Monday, May 22

Book Review: Feminine Appeal

Seven Virtues of A Godly Wife and Mother by Carolyn Mahaney

Feminine Appeal is based around what Carolyn Mahaney calls the seven feminine virtues listed for us in Titus 2:3-5:
Older women likewise are to be reverent in behavior, not slanderers or slaves to much wine. They are to teach what is good, and so train the young women to love their husbands and children, to be self-controlled, pure, working at home, kind, and submissive to their own husbands, that the word of God may not be reviled.
Each of the positive characteristics listed in these verses--loving one's husband, loving one's children, being self-controlled, being pure, working at home, being kind, and being submissive to one's husband--is given a chapter of it's own to discuss ways to cultivate that characteristic. I'd say that this little book is one of the ways Carolyn Mahaney carries out the command in the first part of the quoted passage: that older women teach younger women how to behave in a way that promotes the gospel by showing how it transforms lives.

I always come to this sort of book with a bit of apprehenshion, because there are a couple of concerns I have about "how to live" books in general. I'm happy to be able to say that Carolyn Mahaney's managed to walk the tight-rope and avoid these possible weaknesses for the most part.

One concern I have is that the real life examples given in a book of this kind will set such high standards that they will be discouraging rather than encouraging to women who are young and inexperienced. I've always had a bit of a compulsive streak, and I read some books when I was younger that ended up being more of a hindrance than a help because deep down, I felt like I ought to be copying perfectly every example in the book, so I was not satisfied with what was good enough or with what worked best in my situation. That's the reason I'm glad I had at least a couple of real-life mentors, in addition to the books I read, because real-life mentors sometimes have dust bunnies under the kitchen table and children who misbehave, and seeing that helps the perfectionist sort--like me--avoid unrealistic expectations. While Carolyn Mahaney uses herself and her own life as examples throughout the book, she wisely lets us see some of her dust bunnies, reminding us through her choice of examples that these are characteristics that we will spend a lifetime developing, and that none of us shows these characteristics perfectly all the time.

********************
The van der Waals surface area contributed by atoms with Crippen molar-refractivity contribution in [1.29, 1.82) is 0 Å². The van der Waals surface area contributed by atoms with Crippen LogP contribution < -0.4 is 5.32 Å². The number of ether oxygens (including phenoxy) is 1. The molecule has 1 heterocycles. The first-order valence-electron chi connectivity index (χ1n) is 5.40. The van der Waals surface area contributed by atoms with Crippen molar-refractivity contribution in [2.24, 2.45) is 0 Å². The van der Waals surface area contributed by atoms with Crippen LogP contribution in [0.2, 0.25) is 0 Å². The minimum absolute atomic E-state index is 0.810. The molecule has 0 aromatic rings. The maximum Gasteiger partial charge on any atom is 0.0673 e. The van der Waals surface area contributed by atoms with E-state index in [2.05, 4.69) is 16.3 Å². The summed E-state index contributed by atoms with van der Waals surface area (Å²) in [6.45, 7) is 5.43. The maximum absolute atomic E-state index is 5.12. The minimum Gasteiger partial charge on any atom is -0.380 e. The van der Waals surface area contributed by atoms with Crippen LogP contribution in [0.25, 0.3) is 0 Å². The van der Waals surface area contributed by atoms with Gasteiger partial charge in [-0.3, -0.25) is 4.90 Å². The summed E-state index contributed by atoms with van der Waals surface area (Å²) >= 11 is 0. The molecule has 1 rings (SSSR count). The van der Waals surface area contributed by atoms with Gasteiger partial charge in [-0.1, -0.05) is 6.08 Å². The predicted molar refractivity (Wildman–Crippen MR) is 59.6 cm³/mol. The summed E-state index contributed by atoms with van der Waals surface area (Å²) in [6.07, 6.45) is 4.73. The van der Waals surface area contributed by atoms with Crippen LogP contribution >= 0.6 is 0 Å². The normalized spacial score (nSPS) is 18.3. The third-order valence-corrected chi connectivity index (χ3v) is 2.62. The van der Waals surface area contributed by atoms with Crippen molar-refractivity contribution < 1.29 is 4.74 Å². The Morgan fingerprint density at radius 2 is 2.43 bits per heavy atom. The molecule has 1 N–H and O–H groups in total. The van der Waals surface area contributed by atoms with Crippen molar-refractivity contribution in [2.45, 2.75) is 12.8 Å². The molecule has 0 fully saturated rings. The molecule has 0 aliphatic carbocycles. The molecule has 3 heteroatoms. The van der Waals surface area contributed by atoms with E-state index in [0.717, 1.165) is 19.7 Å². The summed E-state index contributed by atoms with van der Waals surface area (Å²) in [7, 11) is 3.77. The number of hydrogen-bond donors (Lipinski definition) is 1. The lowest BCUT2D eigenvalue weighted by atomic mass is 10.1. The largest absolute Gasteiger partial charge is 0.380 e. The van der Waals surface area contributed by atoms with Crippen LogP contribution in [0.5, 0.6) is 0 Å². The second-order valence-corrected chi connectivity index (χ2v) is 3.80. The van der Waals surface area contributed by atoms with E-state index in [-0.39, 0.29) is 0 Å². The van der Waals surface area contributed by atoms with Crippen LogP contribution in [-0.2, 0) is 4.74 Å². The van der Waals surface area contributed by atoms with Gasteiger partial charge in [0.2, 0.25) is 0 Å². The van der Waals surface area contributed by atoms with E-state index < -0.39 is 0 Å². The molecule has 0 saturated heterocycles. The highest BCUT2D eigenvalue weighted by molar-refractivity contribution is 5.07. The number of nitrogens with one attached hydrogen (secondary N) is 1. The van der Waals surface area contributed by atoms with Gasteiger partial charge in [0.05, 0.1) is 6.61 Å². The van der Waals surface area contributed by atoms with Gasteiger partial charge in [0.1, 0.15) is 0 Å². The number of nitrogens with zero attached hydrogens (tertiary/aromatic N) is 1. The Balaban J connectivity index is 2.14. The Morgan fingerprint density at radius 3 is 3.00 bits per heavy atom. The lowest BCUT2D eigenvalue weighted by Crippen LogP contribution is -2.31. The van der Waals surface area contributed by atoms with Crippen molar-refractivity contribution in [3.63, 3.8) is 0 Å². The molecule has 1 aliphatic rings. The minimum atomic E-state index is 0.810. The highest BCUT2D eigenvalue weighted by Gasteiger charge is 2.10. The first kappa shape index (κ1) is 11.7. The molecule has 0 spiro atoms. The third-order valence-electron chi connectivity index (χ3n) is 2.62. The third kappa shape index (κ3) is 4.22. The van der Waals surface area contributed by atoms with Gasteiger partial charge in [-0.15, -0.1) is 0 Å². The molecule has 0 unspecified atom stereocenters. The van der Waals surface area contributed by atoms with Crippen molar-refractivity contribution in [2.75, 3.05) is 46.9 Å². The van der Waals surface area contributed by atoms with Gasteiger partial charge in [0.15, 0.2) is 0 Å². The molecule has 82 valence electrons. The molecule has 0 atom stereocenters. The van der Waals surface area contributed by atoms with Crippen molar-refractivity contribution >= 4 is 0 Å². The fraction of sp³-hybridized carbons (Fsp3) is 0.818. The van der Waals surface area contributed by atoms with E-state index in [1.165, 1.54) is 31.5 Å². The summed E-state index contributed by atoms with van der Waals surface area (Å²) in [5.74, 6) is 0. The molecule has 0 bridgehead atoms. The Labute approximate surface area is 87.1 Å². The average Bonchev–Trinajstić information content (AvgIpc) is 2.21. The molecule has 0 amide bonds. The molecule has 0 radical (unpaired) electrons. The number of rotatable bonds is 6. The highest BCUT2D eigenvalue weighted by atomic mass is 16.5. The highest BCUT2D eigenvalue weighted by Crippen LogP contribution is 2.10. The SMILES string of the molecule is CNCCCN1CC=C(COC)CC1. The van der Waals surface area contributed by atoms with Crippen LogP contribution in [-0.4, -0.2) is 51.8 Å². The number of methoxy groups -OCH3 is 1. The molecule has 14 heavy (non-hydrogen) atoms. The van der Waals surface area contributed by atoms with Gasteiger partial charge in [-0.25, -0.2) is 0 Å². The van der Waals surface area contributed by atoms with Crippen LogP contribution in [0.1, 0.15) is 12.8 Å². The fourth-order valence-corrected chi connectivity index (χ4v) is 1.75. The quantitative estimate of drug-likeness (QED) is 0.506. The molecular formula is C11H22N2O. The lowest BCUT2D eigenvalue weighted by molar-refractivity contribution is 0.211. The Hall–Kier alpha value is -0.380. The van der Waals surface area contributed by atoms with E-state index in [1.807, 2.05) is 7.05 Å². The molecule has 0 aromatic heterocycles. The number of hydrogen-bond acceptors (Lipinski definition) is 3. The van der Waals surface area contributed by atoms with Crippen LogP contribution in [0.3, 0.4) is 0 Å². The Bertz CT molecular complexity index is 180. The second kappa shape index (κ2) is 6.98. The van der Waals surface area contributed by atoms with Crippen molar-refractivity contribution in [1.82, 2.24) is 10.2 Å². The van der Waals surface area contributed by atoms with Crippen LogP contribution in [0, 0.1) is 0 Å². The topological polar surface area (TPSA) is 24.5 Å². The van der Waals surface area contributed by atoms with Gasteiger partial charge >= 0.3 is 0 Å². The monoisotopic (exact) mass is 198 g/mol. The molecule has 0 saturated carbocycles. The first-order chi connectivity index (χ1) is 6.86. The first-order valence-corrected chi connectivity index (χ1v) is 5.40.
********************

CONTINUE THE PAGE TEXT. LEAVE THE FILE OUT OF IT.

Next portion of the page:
The other fear I have with books like this is that we'll be given firm rules where scripture gives us only general principles. All women are different, with different talents, interests, and circumstances; and the virtues given us in Titus 2 can be lived out in many different ways that take into consideration our particular talents, interests, and circumstances. That's why I like that Carolyn Mahaney used example from various women in various circumstances throughout this book so that the reader can see different ways the principles can be carried out in individual women's lives.

Feminine Appeal gets my recommendation as a book that will be helpful for both young women looking to live out their faith in their lives, and for older women who want to take up the challenge to provide both good teaching and good example to younger women.

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